King liked to call the kingdom of God “the Beloved Community.” I like that because it reminds us of the communal nature of that kingdom.

Jesus’s alternative vision to strive for God’s kingdom has to do with building up the Beloved Community.

It’s the community prophetically imagined by Mary where the lowly are lifted up and the hungry are filled with good things. It’s a community whose members are “rich toward God,” which starts by being rich toward our neighbor, as the Good Samaritan reminds us.

It’s a community we are welcomed into at our baptism and which continues to be strengthened every week when we gather at this Table. When we take into our hands simple bread and wine, we wield powerful reminders that the Beloved Community proclaims resurrected life in spite of death and abundance in the midst of scarcity.

It’s an overwhelming mystery that proclaims there is enough to go around in God’s kingdom. We don’t have to hoard it, but we  do get to share it freely.

[1] https://www.ted.com/talks/sherry_turkle_alone_together

[2] http://www.lutheransrestoringcreation.org/the-eleventh-sunday-after-pentecost-in-year-c

[3] Paul Wallace, Stars Beneath Us: Finding God in the Evolving Cosmos (Minneapolis: Fortress Press, 2015), vii.

What’s the Catch? A Sermon About Costly Grace, Discipleship, and (of course) Threading Needles with Camels


Grace Lutheran Church
11 October 2015 + Pentecost 20B
Mark 10.17-31

What’s the catch? It’s the question we ask when things just seem too good to be true. After four years of college and almost two years of seminary, I know that the surest way to attract poor students to your event is to offer free food. I’ve certainly taken advantage of my share of those opportunities—but always wondering: So what do I have to sit through, or sign up for, or commit to? What’s the catch?

It’s a question that I imagine was also on the mind of the man we meet in our gospel text today. Surely he had caught wind of Jesus’s rapidly spreading ministry—the healings, the exorcisms, the miracles, the resuscitations. And we know he’s intentionally seeking Jesus out. When he sees Jesus with the crowds and the children, he goes out of his way, distracted from his journey. There’s a sense of urgency and sincerity to his inquiry: he runs up to Jesus and kneels before him. “Good Teacher, what must I do to inherit eternal life?” It’s a fair question, and he’s genuinely curious. What do I have to do to get in on this? Is it too good to be true? What’s the catch?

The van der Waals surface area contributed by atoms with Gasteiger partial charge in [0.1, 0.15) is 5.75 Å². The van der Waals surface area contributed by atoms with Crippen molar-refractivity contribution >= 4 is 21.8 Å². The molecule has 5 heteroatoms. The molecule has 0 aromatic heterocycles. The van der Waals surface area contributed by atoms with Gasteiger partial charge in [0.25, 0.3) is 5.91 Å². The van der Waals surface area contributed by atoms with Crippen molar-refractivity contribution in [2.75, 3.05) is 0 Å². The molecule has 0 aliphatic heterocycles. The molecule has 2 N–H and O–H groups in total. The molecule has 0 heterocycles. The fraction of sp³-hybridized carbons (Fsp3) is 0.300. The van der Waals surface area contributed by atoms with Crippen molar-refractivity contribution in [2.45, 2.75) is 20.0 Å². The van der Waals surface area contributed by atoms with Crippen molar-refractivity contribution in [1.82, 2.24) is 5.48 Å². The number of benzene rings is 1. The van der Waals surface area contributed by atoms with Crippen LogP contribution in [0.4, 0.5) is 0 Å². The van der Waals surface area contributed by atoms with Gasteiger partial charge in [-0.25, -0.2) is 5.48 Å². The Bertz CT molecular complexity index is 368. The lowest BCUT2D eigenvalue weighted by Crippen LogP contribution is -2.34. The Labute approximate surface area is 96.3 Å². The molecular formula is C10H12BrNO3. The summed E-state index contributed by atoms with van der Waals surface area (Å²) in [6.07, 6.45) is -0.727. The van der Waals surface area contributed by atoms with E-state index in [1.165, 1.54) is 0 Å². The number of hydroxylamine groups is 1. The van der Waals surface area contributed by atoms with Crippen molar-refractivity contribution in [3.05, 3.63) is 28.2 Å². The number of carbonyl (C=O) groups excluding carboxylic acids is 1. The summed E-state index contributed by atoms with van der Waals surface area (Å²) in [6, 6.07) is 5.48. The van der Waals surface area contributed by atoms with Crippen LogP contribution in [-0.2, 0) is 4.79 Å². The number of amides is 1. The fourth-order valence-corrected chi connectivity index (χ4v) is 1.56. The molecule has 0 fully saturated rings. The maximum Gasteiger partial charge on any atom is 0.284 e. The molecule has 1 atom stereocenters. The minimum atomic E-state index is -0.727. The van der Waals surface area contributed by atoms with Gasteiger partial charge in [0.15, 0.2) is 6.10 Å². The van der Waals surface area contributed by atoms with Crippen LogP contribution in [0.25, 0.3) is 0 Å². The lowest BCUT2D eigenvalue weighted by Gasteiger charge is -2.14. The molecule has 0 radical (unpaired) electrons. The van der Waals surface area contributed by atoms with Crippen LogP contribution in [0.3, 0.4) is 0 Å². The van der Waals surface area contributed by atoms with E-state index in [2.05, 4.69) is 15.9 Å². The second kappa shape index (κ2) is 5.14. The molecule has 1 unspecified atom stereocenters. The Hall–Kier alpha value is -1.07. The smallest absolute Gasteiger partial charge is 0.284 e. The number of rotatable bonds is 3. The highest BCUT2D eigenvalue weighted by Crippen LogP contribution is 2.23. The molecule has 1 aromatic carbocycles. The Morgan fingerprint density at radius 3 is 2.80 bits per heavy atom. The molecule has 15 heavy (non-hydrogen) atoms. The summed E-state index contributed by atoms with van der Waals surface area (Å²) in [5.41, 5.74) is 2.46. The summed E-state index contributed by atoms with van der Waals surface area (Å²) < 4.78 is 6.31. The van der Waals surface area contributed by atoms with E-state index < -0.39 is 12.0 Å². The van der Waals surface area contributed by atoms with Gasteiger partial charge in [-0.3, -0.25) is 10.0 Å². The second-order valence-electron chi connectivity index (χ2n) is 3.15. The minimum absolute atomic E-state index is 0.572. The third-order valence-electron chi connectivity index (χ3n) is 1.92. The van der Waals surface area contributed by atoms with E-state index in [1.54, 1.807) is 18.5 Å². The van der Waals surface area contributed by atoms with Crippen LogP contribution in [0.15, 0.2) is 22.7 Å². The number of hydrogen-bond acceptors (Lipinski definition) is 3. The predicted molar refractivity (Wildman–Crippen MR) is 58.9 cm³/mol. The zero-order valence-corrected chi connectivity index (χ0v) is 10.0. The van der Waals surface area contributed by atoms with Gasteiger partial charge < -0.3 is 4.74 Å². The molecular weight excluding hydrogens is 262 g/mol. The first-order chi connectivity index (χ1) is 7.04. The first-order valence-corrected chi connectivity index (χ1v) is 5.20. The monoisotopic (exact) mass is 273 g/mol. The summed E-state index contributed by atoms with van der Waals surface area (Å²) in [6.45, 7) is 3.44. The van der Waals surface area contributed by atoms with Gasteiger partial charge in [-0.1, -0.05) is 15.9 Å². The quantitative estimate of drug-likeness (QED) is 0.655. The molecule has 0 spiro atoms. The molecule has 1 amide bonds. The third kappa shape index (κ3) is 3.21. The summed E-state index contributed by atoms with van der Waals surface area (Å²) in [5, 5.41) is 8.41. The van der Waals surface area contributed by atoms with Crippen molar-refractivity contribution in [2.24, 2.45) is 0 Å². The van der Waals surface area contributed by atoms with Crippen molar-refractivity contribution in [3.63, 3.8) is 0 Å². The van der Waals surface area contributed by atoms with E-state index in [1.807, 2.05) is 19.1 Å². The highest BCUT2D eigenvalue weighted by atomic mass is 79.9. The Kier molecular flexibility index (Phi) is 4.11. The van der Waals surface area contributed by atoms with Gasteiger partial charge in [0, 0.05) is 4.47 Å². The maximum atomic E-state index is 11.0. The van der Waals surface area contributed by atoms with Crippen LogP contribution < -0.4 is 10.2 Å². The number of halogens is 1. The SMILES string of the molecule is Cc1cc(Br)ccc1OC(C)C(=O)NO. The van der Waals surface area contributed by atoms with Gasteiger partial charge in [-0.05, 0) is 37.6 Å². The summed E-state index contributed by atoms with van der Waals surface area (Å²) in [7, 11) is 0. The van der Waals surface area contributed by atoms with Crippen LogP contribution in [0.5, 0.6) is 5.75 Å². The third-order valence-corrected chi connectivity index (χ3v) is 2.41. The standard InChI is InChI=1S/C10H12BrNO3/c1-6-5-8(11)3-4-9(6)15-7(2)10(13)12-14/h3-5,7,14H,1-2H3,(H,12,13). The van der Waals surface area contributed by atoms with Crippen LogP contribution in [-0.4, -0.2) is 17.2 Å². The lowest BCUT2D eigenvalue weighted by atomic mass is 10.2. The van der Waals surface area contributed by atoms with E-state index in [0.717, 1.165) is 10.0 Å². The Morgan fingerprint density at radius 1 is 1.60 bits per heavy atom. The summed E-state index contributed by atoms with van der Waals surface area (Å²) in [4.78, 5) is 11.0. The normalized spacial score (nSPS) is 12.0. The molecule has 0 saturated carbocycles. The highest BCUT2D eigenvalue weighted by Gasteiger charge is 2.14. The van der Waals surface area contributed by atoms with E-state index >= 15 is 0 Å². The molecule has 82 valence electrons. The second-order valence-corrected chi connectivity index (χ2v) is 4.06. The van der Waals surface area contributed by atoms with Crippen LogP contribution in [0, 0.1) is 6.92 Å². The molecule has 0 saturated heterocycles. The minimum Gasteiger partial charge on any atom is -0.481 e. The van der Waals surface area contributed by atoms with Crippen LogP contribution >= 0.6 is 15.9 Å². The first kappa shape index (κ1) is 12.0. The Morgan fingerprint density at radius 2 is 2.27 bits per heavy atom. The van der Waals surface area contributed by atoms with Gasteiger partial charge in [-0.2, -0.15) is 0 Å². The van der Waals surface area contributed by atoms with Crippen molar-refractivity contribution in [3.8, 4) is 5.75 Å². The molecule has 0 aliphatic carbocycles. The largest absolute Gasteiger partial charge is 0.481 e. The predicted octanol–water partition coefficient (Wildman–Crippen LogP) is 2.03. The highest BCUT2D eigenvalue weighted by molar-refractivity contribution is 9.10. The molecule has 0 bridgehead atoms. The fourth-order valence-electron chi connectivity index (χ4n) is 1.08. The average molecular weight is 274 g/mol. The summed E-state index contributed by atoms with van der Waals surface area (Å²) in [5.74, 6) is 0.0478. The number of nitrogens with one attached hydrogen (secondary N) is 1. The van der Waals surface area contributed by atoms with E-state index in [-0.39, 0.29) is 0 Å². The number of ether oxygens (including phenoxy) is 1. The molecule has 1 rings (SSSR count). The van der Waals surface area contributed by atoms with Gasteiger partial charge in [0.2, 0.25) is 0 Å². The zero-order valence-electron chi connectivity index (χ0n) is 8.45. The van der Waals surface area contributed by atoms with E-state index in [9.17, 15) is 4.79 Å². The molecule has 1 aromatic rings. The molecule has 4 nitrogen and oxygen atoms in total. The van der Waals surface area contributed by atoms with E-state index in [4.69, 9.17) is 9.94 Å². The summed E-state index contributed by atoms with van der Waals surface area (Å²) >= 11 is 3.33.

In response, Jesus is direct. Like a good Jew, he recites to him Torah, God’s law, and specifically the Ten Commandments. Do these things. That’s the catch. And like a good Jew, the man responds, “I have kept all these since my youth.” Check, check, and check! And then Jesus pauses and looks at him, lovingly, before continuing, as if to say, “You really don’t get it, do you? Let me try again.”

See, Jesus didn’t recite back all of the commandments, or even a random assortment. You might recall from the days of confirmation class that there are two “tables,” or subsets, of the Ten Commandments: the first table deals with our relationship to God, and the second deals with our relationship to other people. It’s this second set that Jesus highlights. You might also recall the famous passage a couple chapters later in Mark’s gospel where Jesus is asked which commandment is the first of all and he responds: “You shall love the Lord your God with all your heart, and with all your soul, and with your mind, and with all your strength… [and] you shall love your neighbor as yourself” (Mk 12.30-31). Jesus effectively summarizes the two tables of the commandments, which is to say that in today’s passage, he effectively tells the rich man, “Love your neighbor.”